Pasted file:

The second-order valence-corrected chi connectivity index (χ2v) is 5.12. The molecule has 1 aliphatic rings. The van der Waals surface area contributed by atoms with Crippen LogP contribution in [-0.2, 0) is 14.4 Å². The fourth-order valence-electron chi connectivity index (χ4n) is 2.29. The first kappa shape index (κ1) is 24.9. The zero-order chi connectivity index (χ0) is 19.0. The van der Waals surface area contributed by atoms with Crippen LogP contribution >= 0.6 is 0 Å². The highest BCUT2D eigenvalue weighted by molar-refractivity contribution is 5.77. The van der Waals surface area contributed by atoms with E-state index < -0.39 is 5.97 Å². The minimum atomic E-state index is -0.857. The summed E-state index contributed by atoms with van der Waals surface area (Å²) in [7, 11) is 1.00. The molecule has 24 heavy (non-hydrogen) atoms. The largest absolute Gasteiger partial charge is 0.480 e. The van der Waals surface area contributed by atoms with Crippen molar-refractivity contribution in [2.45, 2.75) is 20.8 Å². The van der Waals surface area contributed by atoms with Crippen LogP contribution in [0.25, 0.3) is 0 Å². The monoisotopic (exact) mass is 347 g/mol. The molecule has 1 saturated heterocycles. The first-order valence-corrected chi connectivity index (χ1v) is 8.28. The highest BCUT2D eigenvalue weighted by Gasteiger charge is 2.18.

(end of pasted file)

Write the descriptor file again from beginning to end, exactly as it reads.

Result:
The second-order valence-corrected chi connectivity index (χ2v) is 5.12. The molecule has 1 aliphatic rings. The van der Waals surface area contributed by atoms with Crippen LogP contribution in [-0.2, 0) is 14.4 Å². The fourth-order valence-electron chi connectivity index (χ4n) is 2.29. The first kappa shape index (κ1) is 24.9. The zero-order chi connectivity index (χ0) is 19.0. The van der Waals surface area contributed by atoms with Crippen LogP contribution >= 0.6 is 0 Å². The highest BCUT2D eigenvalue weighted by molar-refractivity contribution is 5.77. The van der Waals surface area contributed by atoms with E-state index < -0.39 is 5.97 Å². The minimum atomic E-state index is -0.857. The summed E-state index contributed by atoms with van der Waals surface area (Å²) in [7, 11) is 1.00. The molecule has 24 heavy (non-hydrogen) atoms. The largest absolute Gasteiger partial charge is 0.480 e. The van der Waals surface area contributed by atoms with Crippen molar-refractivity contribution in [2.45, 2.75) is 20.8 Å². The van der Waals surface area contributed by atoms with Crippen LogP contribution in [0.25, 0.3) is 0 Å². The monoisotopic (exact) mass is 347 g/mol. The molecule has 1 saturated heterocycles. The first-order valence-corrected chi connectivity index (χ1v) is 8.28. The highest BCUT2D eigenvalue weighted by Gasteiger charge is 2.18.